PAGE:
The Idea Factory

Outsourcing won't wreck Seattle's new minimum wage. But robots might.

Don't worry: There's a better alternative

Yesterday, Seattle implemented a $15 minimum wage. That policy was a part of the election platform of Kshama Sawant, the only socialist city councilor in America. Her election became a driving force behind the new minimum wage legislation in Seattle, and when the law passed she praised the legislation as a "historic victory" for working people. And it was, in the short term. In the long term, though, it will probably go down as a big victory for robots.

Here are the details of the law: Seattle will phase in the new minimum wage from April 2015 over several years. Larger companies will have to implement the changes earlier than small businesses and nonprofit groups. Big corporations including Subway and McDonald's — which employ about two thirds of Seattle workers presently earning less than $15 an hour — will be required to raise pay in increments over three years. Meanwhile, smaller businesses of up to 500 workers will have seven to 10 years to implement the increases.

Proponents of the hike — including the authors of a University of Washington study — think it will mean less worry and financial difficulty for up to 100,000 Seattle workers on the minimum wage. They have high hopes, saying poverty in the city will decrease by more than a quarter and the government will save money as people grow less dependent on food stamps and other welfare payments.

Opponents think it will simply destroy jobs — leaving the working class in Seattle even worse off — as firms migrate where the minimum wage is lower.

Evidence on minimum wage hikes from San Jose and San Francisco — which now has an effective $13.15 minimum wage — suggests that such hikes don't necessarily destroy jobs. How could that be? Well, in many industries the draw of a major metropolis may be big enough to convince firms to accept higher labor costs as another location-related expense, similar to higher rental costs.

But in the longer run, I highly doubt that a higher minimum wage is the right policy to ensure a decent standard of living for the poor. The key factor is the emerging economic phenomenon of robotics. Robots have already taken over many roles in the manufacturing industry, and are now moving into roles including food servers, bank tellers, telephone operators, receptionists, mail carriers, travel agents, typists, telemarketers, and stock market traders. The higher the minimum wage goes, the lower the threshold will go for robots to replace humans in many minimum wage roles.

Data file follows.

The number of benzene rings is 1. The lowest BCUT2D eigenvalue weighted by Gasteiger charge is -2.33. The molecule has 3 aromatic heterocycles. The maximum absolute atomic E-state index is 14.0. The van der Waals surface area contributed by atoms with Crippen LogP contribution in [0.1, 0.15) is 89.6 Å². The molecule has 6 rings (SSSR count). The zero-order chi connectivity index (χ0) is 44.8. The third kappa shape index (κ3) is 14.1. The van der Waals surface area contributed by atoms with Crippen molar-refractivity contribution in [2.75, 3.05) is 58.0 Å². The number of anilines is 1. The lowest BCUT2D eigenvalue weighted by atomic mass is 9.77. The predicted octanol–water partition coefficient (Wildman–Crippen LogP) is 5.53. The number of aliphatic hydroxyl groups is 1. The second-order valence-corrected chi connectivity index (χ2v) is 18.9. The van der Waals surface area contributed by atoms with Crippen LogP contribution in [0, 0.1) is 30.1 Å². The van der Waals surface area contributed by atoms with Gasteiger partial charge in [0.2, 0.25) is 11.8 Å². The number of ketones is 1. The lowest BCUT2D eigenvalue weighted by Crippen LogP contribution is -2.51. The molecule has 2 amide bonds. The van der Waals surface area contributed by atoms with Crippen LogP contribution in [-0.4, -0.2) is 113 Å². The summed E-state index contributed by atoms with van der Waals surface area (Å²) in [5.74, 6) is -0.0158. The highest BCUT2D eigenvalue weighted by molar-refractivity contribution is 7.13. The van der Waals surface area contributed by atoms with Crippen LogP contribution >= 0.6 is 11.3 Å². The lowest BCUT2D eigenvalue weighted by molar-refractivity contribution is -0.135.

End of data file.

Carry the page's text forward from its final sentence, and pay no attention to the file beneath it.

While there are sure to remain many jobs that still require a human touch — think personal assistants, janitors, home health aides, and security personnel — and while lots of new human professions will likely emerge, the automation revolution is already putting lots of people out of work. To me, this suggests a better approach is universal basic income, a version of which was first advocated in America by Thomas Paine.

There are two kinds of basic income policy. The first is a so-called negative income tax. It works like a classic safety net program: If an individual's income falls below a certain level, like $1,500 a month, then the government makes up the difference. The funds could come from consolidating existing welfare programs, like state-run pension schemes and unemployment benefits, and from raising taxes on corporations and closing tax loopholes. In other words, taxing the owners of the robots would support the people who have been put out of work by them.

The second is a universal income policy, where everyone receives a guaranteed payment (say, $1,500 a month) irrespective of their income. This would obviously require raising taxes to make up for the higher costs, but in a future where corporations boosted by the benefits of robotics are making larger and larger profits while requiring fewer and fewer workers, such policies may become increasingly feasible. There have already been some very serious proposals to initiate such a scheme in Switzerland — but Seattle might now be the best place for a test run.

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